Two Choice Idiocies in the 2012 Texas GOP Platform

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The 2012 Texas Republican Platform has been released, and reading briefly through it there is an interesting mixture of solid conservative thought, some common sense points, and at least two of what appears to be a complete and utter disconnect from even manufactured reality. As Houston Press's resident anal-retentive poker of holes in claims and declarations, I thought I'd walk readers through the more ridiculous tenets.

1. Limited Federal Powers - We strongly support state sovereignty reserved under the Tenth Amendment and oppose mandates beyond the scope of federal authority, as defined in the U.S. Constitution. We further support abolition of federal agencies involved in activities not originally delegated to the federal government under a strict interpretation of the U.S. Constitution.

Presumably this would mean the ending of NASA, a constant source of pride to Texans and Houstonians in particular. It was founded in 1958 by President Eisenhower, and though it is an independent civilian agency it was created by Congress, who must also approve the head of NASA that the president selects. Perhaps if NASA had been founded as a direct branch of the US military it would be strictly constitutional, but it otherwise isn't.

Of course, later down in the platform you get this...

NASA - We strongly encourage the federal government and NASA to work with American citizens and American businesses to research and develop a new vehicle to continue human space flight and maintain American's leadership in space exploration.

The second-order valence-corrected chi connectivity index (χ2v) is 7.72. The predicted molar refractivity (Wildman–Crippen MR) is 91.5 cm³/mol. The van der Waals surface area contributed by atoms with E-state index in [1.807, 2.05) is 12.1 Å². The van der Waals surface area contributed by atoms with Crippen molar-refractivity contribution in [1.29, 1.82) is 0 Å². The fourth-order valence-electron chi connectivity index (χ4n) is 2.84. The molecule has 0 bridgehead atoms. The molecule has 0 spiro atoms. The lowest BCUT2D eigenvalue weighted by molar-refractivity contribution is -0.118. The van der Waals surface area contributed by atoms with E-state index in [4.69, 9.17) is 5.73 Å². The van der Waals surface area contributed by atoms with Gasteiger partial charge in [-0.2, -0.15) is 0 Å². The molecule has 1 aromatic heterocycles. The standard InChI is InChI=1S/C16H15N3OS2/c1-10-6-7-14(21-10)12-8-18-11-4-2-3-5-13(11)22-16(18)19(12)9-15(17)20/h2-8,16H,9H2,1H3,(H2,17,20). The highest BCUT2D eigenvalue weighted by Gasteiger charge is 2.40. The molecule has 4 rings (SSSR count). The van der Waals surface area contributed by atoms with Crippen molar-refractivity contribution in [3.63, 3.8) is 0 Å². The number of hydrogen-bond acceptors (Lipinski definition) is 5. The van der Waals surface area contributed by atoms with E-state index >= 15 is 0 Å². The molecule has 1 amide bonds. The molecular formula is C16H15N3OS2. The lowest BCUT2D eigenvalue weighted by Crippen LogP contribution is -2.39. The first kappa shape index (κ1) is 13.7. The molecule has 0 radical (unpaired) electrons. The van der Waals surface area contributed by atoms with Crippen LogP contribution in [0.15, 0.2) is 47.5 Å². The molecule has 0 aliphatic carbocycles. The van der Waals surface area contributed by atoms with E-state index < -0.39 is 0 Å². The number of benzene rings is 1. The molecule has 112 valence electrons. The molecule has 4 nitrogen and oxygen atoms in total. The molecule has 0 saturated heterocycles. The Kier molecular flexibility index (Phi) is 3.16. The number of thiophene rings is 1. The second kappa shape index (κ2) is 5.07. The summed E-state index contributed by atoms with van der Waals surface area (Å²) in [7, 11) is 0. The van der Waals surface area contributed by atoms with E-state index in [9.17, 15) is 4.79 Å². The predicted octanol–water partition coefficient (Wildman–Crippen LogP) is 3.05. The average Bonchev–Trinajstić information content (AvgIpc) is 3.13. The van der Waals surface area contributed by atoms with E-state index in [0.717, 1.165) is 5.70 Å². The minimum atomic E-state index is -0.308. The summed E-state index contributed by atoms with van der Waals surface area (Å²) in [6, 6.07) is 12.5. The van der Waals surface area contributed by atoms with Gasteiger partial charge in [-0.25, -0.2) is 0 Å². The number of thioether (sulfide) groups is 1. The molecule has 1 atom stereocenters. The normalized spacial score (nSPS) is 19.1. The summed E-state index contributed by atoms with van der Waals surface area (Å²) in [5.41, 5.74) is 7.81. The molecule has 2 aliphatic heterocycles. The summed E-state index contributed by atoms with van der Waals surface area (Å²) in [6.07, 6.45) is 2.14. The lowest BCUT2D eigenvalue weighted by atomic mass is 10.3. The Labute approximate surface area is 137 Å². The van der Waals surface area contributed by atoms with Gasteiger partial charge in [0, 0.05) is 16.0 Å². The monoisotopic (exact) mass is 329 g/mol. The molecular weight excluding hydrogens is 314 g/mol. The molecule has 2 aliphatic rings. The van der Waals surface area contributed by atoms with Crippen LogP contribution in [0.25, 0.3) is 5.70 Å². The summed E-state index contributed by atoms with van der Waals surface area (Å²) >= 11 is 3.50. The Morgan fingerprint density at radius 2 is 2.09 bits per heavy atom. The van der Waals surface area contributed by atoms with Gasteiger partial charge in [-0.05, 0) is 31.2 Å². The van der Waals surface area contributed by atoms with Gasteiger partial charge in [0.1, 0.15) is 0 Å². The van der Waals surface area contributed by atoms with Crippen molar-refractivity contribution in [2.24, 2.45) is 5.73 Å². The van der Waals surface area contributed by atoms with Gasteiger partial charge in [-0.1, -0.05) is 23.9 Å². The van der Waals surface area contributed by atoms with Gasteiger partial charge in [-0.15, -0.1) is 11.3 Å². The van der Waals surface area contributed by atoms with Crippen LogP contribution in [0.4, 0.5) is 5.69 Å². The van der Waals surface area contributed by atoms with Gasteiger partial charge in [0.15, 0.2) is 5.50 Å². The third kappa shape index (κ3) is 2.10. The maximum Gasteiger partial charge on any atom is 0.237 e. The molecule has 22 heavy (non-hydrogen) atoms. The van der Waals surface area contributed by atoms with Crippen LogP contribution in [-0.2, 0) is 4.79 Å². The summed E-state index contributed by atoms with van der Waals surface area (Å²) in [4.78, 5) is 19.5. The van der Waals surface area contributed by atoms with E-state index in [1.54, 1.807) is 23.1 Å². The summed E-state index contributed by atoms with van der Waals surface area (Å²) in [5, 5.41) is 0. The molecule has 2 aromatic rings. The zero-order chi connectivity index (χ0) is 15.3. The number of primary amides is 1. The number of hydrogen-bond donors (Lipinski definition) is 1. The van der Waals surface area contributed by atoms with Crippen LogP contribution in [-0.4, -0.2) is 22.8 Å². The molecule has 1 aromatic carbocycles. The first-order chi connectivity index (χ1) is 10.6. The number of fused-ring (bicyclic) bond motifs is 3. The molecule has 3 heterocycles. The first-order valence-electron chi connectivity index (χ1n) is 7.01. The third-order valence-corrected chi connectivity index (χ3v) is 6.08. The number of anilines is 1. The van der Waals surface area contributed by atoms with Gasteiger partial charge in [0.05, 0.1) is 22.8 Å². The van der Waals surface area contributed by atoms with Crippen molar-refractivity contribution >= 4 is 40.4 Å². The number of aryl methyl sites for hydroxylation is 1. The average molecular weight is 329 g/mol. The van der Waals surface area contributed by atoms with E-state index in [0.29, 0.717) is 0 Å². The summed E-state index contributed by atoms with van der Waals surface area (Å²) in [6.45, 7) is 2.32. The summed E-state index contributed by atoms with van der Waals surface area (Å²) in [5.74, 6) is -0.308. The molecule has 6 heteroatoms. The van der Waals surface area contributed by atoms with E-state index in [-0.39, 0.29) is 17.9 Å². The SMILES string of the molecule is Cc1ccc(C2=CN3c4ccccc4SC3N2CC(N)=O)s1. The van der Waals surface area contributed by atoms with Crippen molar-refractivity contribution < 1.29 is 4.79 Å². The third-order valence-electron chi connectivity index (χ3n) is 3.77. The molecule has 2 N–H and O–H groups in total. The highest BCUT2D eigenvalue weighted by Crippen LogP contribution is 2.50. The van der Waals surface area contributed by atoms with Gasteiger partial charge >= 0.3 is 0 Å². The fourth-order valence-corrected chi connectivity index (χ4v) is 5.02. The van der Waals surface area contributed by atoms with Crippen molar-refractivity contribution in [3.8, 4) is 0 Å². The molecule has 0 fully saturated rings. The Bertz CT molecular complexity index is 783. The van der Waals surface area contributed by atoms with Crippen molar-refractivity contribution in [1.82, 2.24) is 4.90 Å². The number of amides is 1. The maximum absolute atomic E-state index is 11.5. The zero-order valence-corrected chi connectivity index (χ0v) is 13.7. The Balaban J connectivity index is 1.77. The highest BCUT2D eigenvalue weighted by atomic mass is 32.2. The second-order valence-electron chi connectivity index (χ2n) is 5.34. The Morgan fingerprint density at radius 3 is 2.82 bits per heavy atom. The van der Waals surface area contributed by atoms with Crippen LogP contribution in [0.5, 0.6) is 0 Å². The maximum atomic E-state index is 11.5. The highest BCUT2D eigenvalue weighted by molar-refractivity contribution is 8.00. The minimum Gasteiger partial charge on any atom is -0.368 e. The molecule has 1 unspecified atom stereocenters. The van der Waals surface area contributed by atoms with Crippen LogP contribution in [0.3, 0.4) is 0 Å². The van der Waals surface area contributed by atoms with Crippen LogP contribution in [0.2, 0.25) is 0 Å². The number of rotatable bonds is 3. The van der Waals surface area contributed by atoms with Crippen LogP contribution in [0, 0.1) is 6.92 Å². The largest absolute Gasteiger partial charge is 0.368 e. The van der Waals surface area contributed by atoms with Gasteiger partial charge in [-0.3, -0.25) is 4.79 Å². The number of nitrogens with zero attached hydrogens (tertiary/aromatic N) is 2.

This despite the fact that NASA pretty plainly falls under the heading of not a constitutional agency, and that in other parts of the platform they "decry the appointment of unelected bureaucrats," which obviously includes the head of NASA.

According to the first entry, the GOP wants a strictly literal interpretation of the 10th amendment, "The powers not delegated to the United States by the Constitution, nor prohibited by it to the States, are reserved to the States respectively, or to the people." So I guess that means they want Texas to control NASA, but for the federal government to pay for it?

2. If It's Good Enough For Us It's Good Enough for Them - The Government shall not, by rule or law, exempt any of its members from the provisions of such rule or law.

The idea that members of the government make themselves immune to their own laws has been so thoroughly debunked that it pains me to continue. Still here we go...

Article 1, Section 6, of the US Constitution, regarding members of Congress, reads, "They shall in all Cases, except Treason, Felony and Breach of the Peace, be privileged from Arrest during their Attendance at the Session of their respective Houses, and in going to and returning from the same; and for any Speech or Debate in either House, they shall not be questioned in any other Place."

This was put in place because the founders were afraid the president would try arresting his political enemies like Charles I did in 1642 England, not so Congress would be immune to the law. In fact, if you read this carefully you see it only applies only during sessions, or for being arrested because of things they say. It's not in any way, shape, or form blanket protection.

That being said, in 1995 they passed the Congressional Accountability Act, which basically stated that members of Congress had to abide by the same rules and regulations of any other workplace, for instance sexual harassment guidelines.  And yes, they pay into social security -- have since 1984 -- and they have to follow the recently upheld Health Care Act just as everyone does. Their insurance is a pretty sweet deal, no doubt, but it's no different than most other federal employees.

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16 comments
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Gaspar Ramsey
Gaspar Ramsey

 Yeah, well, apathy ain't much, but it'll last.